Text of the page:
The heart of a bird is proportionately larger than that of any other vertebrate, for the reason that an especially efficient pumping apparatus is required to keep the machinery of strenuous aerial locomotion going. Among mammals small species have relatively larger hearts than large forms. The proportionate size of the heart also decreases with the relative decrease of the heat-dispensing body surface that accompanies growth. For example, the weight of a newly-born rabbit’s heart has been found to be 5.9 per cent of the total weight, while that of an adult rabbit is 2.8 per cent.
The position of the vertebrate heart is always ventral to the digestive tube, and in gill-breathing vertebrates, far anterior. When the head of a fish or a salamander is cut squarely off, the heart is usually included with it. With the development of a neck there is a backward migration of the heart in higher vertebrates, until in such long-necked forms as swans and giraffes, it comes to lie a long distance from its original location, being much more centralized with reference to the bodv. To have the “heart in the mouth” is, therefore, a sort of ancestral sensation that should in no way disquiet a comparative anatomist.
The adult human heart weighs not far from ten ounces, and is approximately the size of the clenched fist. It is median in position between the lungs (Fig. 297), and not on the left side where it is popularly located by tragic actors and sentimental lovers. The reason it seems to be on the left side is because the throbbing tip of the cone-shaped ventricular part normally projects from behind the sternum towards the left side, where its kick is most readily felt.
There are many misconceptions centering around the human heart. For instance, it is never “heart-shaped” according to the conventional Saint Valentine’s outline, but instead is a flattened cone.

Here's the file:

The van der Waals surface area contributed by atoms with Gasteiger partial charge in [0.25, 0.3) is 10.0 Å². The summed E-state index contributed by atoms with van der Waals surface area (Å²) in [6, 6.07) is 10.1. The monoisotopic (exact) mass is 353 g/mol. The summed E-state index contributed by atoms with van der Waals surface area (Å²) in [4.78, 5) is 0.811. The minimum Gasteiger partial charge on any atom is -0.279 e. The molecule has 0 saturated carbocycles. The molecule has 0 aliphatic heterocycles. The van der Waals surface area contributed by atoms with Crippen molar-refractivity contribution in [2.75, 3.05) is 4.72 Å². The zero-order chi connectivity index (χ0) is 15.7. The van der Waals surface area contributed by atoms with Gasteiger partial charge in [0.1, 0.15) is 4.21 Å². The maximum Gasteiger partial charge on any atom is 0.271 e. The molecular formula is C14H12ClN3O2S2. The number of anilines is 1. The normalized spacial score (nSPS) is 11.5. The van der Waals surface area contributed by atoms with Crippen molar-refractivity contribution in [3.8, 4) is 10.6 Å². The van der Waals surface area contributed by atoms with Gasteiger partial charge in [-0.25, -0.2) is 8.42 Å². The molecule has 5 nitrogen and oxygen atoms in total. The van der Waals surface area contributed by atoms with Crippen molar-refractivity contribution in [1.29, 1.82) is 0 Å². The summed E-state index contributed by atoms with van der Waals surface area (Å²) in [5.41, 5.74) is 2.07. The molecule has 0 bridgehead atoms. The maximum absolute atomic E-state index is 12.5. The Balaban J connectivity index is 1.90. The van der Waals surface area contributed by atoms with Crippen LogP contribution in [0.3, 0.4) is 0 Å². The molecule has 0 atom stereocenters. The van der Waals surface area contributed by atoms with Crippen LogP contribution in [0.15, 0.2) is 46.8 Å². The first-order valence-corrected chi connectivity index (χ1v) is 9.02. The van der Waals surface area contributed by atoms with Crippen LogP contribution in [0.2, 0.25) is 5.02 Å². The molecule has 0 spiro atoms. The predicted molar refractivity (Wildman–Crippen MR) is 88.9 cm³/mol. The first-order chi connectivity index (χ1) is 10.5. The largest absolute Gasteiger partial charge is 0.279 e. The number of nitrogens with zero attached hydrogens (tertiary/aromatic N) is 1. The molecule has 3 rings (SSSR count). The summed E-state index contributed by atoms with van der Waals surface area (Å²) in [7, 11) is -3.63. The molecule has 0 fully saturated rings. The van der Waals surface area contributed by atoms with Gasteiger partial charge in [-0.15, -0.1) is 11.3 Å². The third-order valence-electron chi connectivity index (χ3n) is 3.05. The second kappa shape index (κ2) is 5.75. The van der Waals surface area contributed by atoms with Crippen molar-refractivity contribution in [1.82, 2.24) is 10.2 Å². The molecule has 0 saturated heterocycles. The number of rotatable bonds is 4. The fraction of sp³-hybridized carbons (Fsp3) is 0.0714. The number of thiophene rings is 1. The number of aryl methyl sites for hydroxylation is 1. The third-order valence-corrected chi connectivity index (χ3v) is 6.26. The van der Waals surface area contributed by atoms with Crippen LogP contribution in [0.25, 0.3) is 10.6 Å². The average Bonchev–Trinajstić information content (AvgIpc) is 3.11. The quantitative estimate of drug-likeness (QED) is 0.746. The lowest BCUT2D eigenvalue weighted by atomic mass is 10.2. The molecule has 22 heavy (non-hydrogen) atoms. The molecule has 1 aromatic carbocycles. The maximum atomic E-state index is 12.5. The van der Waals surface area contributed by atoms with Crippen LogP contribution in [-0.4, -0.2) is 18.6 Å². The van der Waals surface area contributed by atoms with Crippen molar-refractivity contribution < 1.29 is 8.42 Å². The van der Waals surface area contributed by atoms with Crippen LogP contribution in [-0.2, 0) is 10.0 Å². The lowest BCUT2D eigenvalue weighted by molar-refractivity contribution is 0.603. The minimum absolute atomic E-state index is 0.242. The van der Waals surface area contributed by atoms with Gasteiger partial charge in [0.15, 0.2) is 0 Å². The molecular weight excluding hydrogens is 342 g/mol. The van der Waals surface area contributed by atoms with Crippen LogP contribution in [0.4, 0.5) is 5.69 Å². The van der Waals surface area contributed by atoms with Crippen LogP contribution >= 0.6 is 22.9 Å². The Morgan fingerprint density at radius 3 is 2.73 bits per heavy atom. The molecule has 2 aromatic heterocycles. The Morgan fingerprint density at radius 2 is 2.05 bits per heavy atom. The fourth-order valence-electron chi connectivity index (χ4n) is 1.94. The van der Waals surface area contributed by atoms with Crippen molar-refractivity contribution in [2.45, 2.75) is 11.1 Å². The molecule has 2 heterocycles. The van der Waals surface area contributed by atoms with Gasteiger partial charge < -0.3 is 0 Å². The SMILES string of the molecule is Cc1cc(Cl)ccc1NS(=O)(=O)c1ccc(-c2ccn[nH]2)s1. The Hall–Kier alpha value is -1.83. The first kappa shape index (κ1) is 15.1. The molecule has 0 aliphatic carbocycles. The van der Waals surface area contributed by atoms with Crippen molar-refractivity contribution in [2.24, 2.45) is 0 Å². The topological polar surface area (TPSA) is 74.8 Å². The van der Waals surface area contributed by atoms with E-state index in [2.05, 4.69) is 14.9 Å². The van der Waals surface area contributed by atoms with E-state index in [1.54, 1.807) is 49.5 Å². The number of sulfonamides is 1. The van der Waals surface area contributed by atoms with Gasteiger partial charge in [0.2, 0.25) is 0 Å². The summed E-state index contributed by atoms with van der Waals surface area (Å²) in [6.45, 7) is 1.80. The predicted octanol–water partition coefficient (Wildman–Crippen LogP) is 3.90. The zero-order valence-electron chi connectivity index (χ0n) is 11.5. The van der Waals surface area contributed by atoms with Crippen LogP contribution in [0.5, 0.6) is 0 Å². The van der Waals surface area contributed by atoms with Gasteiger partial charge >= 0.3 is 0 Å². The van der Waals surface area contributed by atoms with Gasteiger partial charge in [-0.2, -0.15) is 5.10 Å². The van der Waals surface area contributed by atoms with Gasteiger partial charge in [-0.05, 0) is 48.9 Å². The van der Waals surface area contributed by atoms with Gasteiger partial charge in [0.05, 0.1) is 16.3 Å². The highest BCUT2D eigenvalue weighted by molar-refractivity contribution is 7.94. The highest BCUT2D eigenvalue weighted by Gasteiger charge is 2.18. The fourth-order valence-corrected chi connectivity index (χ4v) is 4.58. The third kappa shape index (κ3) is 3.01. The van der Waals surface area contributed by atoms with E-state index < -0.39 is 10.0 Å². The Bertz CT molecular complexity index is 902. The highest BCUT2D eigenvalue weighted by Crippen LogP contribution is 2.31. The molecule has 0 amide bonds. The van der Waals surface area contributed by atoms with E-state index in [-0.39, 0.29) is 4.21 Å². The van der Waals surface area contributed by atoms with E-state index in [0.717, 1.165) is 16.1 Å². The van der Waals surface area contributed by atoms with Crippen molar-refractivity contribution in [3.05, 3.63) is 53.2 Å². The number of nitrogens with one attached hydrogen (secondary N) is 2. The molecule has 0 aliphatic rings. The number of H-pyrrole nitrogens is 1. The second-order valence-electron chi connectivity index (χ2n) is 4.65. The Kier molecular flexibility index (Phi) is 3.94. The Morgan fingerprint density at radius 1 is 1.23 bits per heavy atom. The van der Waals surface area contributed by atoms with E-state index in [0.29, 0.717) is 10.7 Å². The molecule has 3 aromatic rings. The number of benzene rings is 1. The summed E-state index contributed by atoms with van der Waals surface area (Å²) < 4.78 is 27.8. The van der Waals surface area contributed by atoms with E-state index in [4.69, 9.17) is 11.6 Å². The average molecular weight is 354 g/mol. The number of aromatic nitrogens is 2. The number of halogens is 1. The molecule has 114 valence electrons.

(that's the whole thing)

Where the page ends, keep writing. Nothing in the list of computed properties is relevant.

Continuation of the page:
The most constant valves of the heart in the vertebrate series are the auriculo-ventricular valves, which separate the receiving auricle from the forwarding ventricle. They are present in all vertebrates and, in higher forms, are kept from reversing under the pressure of the contracting ventricle by tendon-like guys, chordae tendineae, that are anchored in the muscular walls of the ventricle (Fig. 298). There are only two such valves in the heart of fishes but in the double heart of mammals there are five present, two between the auricle and ventricle of the left side (bicuspid valves) and three (tricuspid valves) on the right side. The bicuspid valves are commonly known as mitral valves from a fancied resemblance to a bishop’s miter. It was Huxley who once humorously said that he could always easily remember the location of the mitral valves on the left side of the heart because he “never knew a bishop to be on the right side.”
The semilunar valves of the conus region are best seen in elasmobranchs and ganoids, where as many as eight rows may appear in some species (Fig. 294A and b). They are cuplike pockets, lying flat against the inner wall as the blood passes out over them, but filling immediately to block the passage-way when the blood attempts to retreat. Similar valves guard the exits from the heart to the pulmonary arteries and to the systemic aorta in the higher forms.
The primitive heart of fishes in which the sinus venosus still persists as a distinct chamber has a pair of sinu-auricular valves between the sinus venosus and the atrium that, like swinging doors, allow the blood to pass to either way. This does no harm since both sinus and atrium have the common function of acting as reservoirs for returning blood.
Between the atrium, or auricle, and the ventricle, on the other hand, one-way traffic must be maintained when the muscular ventricle forces out the blood, consequently mitral and tricuspid valves with their chordae tendineae, swing only so far and no farther.
The Work of the Heart
While compressing muscular movements of the body are largely responsible for the propulsion of lymph through the lymphatic channels, the heart is the indispensable pump by means of which the circulation of the blood is accomplished.